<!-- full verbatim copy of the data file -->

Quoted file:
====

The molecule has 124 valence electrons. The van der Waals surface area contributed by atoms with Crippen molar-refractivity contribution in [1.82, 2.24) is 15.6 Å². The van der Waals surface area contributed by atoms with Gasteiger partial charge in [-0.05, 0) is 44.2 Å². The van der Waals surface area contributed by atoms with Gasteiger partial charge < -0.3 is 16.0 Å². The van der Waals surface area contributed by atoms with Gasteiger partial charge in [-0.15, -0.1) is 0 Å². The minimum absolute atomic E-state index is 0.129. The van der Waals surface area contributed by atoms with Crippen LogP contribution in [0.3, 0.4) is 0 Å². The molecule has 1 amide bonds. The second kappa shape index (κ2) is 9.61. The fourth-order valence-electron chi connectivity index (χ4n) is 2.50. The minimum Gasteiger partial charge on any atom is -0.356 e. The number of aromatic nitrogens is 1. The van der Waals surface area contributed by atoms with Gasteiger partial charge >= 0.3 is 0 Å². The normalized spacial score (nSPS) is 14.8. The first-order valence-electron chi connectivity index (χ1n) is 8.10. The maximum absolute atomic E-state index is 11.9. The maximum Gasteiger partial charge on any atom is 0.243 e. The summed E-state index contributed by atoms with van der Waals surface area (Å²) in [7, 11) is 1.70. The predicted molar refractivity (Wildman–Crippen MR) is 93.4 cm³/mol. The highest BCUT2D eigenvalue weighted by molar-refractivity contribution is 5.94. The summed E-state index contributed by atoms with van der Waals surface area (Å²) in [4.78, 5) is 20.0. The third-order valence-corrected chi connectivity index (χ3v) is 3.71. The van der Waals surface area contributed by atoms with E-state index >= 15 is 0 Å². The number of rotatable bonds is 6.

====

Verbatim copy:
The molecule has 124 valence electrons. The van der Waals surface area contributed by atoms with Crippen molar-refractivity contribution in [1.82, 2.24) is 15.6 Å². The van der Waals surface area contributed by atoms with Gasteiger partial charge in [-0.05, 0) is 44.2 Å². The van der Waals surface area contributed by atoms with Gasteiger partial charge < -0.3 is 16.0 Å². The van der Waals surface area contributed by atoms with Gasteiger partial charge in [-0.15, -0.1) is 0 Å². The minimum absolute atomic E-state index is 0.129. The van der Waals surface area contributed by atoms with Crippen LogP contribution in [0.3, 0.4) is 0 Å². The molecule has 1 amide bonds. The second kappa shape index (κ2) is 9.61. The fourth-order valence-electron chi connectivity index (χ4n) is 2.50. The minimum Gasteiger partial charge on any atom is -0.356 e. The number of aromatic nitrogens is 1. The van der Waals surface area contributed by atoms with Gasteiger partial charge >= 0.3 is 0 Å². The normalized spacial score (nSPS) is 14.8. The first-order valence-electron chi connectivity index (χ1n) is 8.10. The maximum absolute atomic E-state index is 11.9. The maximum Gasteiger partial charge on any atom is 0.243 e. The summed E-state index contributed by atoms with van der Waals surface area (Å²) in [7, 11) is 1.70. The predicted molar refractivity (Wildman–Crippen MR) is 93.4 cm³/mol. The highest BCUT2D eigenvalue weighted by molar-refractivity contribution is 5.94. The summed E-state index contributed by atoms with van der Waals surface area (Å²) in [4.78, 5) is 20.0. The third-order valence-corrected chi connectivity index (χ3v) is 3.71. The van der Waals surface area contributed by atoms with E-state index >= 15 is 0 Å². The number of rotatable bonds is 6.